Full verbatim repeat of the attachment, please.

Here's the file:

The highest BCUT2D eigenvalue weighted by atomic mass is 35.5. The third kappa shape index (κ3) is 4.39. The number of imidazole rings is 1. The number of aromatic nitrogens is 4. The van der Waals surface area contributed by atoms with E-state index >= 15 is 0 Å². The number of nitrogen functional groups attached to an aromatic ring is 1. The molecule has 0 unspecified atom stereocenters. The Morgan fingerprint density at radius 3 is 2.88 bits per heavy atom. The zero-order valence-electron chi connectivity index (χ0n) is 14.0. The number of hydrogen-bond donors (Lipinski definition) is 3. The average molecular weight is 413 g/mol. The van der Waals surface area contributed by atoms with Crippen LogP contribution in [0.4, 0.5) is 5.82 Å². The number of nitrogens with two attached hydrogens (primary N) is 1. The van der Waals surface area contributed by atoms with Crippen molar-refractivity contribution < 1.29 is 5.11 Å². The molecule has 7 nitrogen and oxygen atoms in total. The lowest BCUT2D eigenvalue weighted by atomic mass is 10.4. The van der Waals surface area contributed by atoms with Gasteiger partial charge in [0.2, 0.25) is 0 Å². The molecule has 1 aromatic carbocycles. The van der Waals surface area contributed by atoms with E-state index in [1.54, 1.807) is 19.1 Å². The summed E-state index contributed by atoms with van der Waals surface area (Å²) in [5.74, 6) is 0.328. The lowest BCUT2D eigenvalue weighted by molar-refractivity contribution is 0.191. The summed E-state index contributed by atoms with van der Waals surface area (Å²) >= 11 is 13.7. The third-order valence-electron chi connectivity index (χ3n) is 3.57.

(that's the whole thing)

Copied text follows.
The highest BCUT2D eigenvalue weighted by atomic mass is 35.5. The third kappa shape index (κ3) is 4.39. The number of imidazole rings is 1. The number of aromatic nitrogens is 4. The van der Waals surface area contributed by atoms with E-state index >= 15 is 0 Å². The number of nitrogen functional groups attached to an aromatic ring is 1. The molecule has 0 unspecified atom stereocenters. The Morgan fingerprint density at radius 3 is 2.88 bits per heavy atom. The zero-order valence-electron chi connectivity index (χ0n) is 14.0. The number of hydrogen-bond donors (Lipinski definition) is 3. The average molecular weight is 413 g/mol. The van der Waals surface area contributed by atoms with Crippen LogP contribution in [0.4, 0.5) is 5.82 Å². The number of nitrogens with two attached hydrogens (primary N) is 1. The van der Waals surface area contributed by atoms with Crippen molar-refractivity contribution < 1.29 is 5.11 Å². The molecule has 7 nitrogen and oxygen atoms in total. The lowest BCUT2D eigenvalue weighted by atomic mass is 10.4. The van der Waals surface area contributed by atoms with Gasteiger partial charge in [0.2, 0.25) is 0 Å². The molecule has 1 aromatic carbocycles. The van der Waals surface area contributed by atoms with E-state index in [1.54, 1.807) is 19.1 Å². The summed E-state index contributed by atoms with van der Waals surface area (Å²) in [5.74, 6) is 0.328. The lowest BCUT2D eigenvalue weighted by molar-refractivity contribution is 0.191. The summed E-state index contributed by atoms with van der Waals surface area (Å²) >= 11 is 13.7. The third-order valence-electron chi connectivity index (χ3n) is 3.57.